I spoke to a mum from our kids' primary school today, and she confessed to having a surface sense of the strangeness of decorating with snowflakes. I believe, however, that most Australians are unable, and will always be unable, to appreciate the deep meaningfulness of all these customs in the same way as those of us who grew up north of the 45th parallel.
Some Melbournites spend a lot of hours affixing thousands and thousands of Christmas lights to their houses. I imagine having this conversation with any one of them:
You realize, don't you, that the POINT of putting up Christmas lights is to lift everyone's spirits in the coldest, darkest, most horrible time of year--when everyone is feeling suicidal because they're half frozen and and haven't seen the sun in 10 weeks?
Huh? Oh--I think I know what you mean. I remember once back in the winter of '79, there were like 3 days when the temperature dropped below 10 degrees (Celsius--that's 50 degrees Fahrenheit), in July. I wasn't old enough to really remember, but my parents were traumatized for years.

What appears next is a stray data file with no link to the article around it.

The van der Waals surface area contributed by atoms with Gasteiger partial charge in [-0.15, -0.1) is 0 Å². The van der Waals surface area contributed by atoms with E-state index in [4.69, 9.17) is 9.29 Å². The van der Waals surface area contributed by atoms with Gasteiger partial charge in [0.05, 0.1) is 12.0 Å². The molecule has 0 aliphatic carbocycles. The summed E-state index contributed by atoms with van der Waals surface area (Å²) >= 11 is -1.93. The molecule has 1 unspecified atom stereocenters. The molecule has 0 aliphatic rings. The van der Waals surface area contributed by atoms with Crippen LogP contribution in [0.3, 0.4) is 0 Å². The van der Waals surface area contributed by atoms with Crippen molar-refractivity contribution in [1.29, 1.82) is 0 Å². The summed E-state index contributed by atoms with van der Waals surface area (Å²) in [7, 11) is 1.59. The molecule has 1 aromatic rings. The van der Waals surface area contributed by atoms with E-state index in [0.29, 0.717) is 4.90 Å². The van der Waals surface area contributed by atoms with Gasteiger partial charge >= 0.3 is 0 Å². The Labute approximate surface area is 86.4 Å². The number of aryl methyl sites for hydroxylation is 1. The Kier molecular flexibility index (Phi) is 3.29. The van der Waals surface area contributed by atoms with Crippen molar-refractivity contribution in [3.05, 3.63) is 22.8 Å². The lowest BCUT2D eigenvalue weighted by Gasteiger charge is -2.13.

The other evening, about 6:30 PM, I was walking along past the coffee shop near my home. The sun was still high in the sky, and it was about 79 degrees F outside (that's 26 C). Blaring over the sound system from the coffee shop was some Christmas song the lyrics of which were about "frosty air". Most Melbournites, I assume, have never actually experienced frosty air. I certainly haven't seen any since moving here 25 months ago. Maybe when they fly for ski vacations to New Zealand or something.
The Australian church fathers, whoever they might be, should have done us all a favo(u)r and, having consulted with their magi/scientists, when they arrived they should have flipped the church calender about a 6 month axis. Then, even though it never gets cold and never actually gets properly seasonally dark either, and even though the days are still longer than they're meant to be at winter solstice, at least there'd be SOME sort of reasoning behind trying to cheer yourself up a little in June/July, using festive sparkly tinsel and bulbs and lights and feasts and so forth.